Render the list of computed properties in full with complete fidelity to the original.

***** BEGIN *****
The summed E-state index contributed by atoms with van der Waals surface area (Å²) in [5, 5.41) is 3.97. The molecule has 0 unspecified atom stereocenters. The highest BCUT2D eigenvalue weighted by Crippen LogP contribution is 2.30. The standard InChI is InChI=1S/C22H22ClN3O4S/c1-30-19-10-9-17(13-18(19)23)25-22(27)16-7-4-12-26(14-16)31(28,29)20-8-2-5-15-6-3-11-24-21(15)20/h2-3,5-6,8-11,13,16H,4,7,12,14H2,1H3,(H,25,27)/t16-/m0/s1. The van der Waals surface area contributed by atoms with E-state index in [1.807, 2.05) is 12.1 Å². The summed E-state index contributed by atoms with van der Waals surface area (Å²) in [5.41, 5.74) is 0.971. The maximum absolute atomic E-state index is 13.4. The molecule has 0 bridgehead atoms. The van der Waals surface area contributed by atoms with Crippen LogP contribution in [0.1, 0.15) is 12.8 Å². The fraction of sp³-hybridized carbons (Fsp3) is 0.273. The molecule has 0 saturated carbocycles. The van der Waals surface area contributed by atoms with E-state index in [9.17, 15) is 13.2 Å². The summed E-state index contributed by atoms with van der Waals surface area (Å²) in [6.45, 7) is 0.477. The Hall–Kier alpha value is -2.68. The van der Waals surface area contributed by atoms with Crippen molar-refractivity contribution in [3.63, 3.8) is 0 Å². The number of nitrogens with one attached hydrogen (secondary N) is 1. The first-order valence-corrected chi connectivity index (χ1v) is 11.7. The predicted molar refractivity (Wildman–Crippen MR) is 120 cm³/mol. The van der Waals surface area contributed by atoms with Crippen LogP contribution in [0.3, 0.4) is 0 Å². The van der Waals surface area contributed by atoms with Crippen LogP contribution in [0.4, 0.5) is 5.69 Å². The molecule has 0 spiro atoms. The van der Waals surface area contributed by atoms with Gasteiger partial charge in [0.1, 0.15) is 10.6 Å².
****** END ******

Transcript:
The summed E-state index contributed by atoms with van der Waals surface area (Å²) in [5, 5.41) is 3.97. The molecule has 0 unspecified atom stereocenters. The highest BCUT2D eigenvalue weighted by Crippen LogP contribution is 2.30. The standard InChI is InChI=1S/C22H22ClN3O4S/c1-30-19-10-9-17(13-18(19)23)25-22(27)16-7-4-12-26(14-16)31(28,29)20-8-2-5-15-6-3-11-24-21(15)20/h2-3,5-6,8-11,13,16H,4,7,12,14H2,1H3,(H,25,27)/t16-/m0/s1. The van der Waals surface area contributed by atoms with E-state index in [1.807, 2.05) is 12.1 Å². The summed E-state index contributed by atoms with van der Waals surface area (Å²) in [5.41, 5.74) is 0.971. The maximum absolute atomic E-state index is 13.4. The molecule has 0 bridgehead atoms. The van der Waals surface area contributed by atoms with Crippen LogP contribution in [0.1, 0.15) is 12.8 Å². The fraction of sp³-hybridized carbons (Fsp3) is 0.273. The molecule has 0 saturated carbocycles. The van der Waals surface area contributed by atoms with E-state index in [9.17, 15) is 13.2 Å². The summed E-state index contributed by atoms with van der Waals surface area (Å²) in [6.45, 7) is 0.477. The Hall–Kier alpha value is -2.68. The van der Waals surface area contributed by atoms with Crippen molar-refractivity contribution in [3.63, 3.8) is 0 Å². The number of nitrogens with one attached hydrogen (secondary N) is 1. The first-order valence-corrected chi connectivity index (χ1v) is 11.7. The predicted molar refractivity (Wildman–Crippen MR) is 120 cm³/mol. The van der Waals surface area contributed by atoms with Crippen LogP contribution in [0.3, 0.4) is 0 Å². The van der Waals surface area contributed by atoms with Crippen LogP contribution in [0.4, 0.5) is 5.69 Å². The molecule has 0 spiro atoms. The van der Waals surface area contributed by atoms with Gasteiger partial charge in [0.1, 0.15) is 10.6 Å².